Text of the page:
BT is ready to defend its takeover of EE this week in front of the competition watchdogs.
The company is almost ready to put its formal submission to the Competition and Markets Authority (CMA), arguing that its £12.5 billion takeover should be allowed.
The biggest issue for Vodafone, Sky and TalkTalk is the fact that EE will share its mobile mast infrastructure with rivals Three, through a joint venture called MBNL.
The Telegraph says BT is expected to argue that its return to the mobile market is likely to benefit consumers. In other European countries, bundling mobile services with broadband, home phone and pay-TV has tended to lead to lower overall prices.
Rivals, on the other hand, are expected to argue that BT must sell parts of its mobile spectrum because, as when it combines with EE it will breach Ofcom's cap.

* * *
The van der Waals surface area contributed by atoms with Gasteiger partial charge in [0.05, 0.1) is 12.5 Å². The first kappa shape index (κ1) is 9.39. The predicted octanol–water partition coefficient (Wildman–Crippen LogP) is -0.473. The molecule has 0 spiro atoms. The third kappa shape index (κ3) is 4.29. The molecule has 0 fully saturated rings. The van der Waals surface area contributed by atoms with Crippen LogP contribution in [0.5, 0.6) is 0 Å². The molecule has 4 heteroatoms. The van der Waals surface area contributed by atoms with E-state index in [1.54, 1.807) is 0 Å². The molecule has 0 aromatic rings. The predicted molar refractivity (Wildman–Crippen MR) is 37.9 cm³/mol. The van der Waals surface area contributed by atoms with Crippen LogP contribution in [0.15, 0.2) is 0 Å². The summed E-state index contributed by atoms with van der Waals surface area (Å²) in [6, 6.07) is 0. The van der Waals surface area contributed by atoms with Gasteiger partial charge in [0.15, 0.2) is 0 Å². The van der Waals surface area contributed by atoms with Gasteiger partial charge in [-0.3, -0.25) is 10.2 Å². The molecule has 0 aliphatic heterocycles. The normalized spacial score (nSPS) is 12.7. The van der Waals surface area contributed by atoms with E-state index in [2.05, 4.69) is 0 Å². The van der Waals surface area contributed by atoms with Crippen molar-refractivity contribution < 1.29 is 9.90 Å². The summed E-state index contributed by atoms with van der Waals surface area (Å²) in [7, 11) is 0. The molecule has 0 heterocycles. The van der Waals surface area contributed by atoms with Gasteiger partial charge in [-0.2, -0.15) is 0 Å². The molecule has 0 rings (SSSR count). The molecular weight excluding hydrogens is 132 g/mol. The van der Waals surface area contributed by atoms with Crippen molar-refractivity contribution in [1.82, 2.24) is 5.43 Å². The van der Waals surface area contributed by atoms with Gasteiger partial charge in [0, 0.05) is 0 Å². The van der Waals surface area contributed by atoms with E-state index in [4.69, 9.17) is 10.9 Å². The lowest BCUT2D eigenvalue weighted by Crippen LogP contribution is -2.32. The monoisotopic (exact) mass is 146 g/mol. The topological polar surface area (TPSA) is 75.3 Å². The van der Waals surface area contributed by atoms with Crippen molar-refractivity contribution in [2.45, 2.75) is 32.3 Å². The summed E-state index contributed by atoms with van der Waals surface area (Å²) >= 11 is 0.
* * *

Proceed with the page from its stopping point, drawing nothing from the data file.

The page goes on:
BT seems to be in a win-win situation: as of next year, new spectrum rights will mean BT's share of the airwaves would fall under the cap. However, BT might show some goodwill and sell some of its airwaves in anticipation of acquiring more 800MHz airwaves, the lowest 4G frequency, when regulators turn their eye to Three and O2's proposed merger.
The Telegraph says there’s also the problem of the mobile wholesale market. Telecoms mergers on the continent have come with obligations to provide sell network capacity to virtual network operators.
“BT will argue that the UK already has a competitive and market for virtual operators. EE already serves the biggest, Virgin Mobile, and plans to continue wholesaling network capacity, it is expected to say,” it says in the report.
Regulatory scrutiny of the EE takeover is expected to take many months.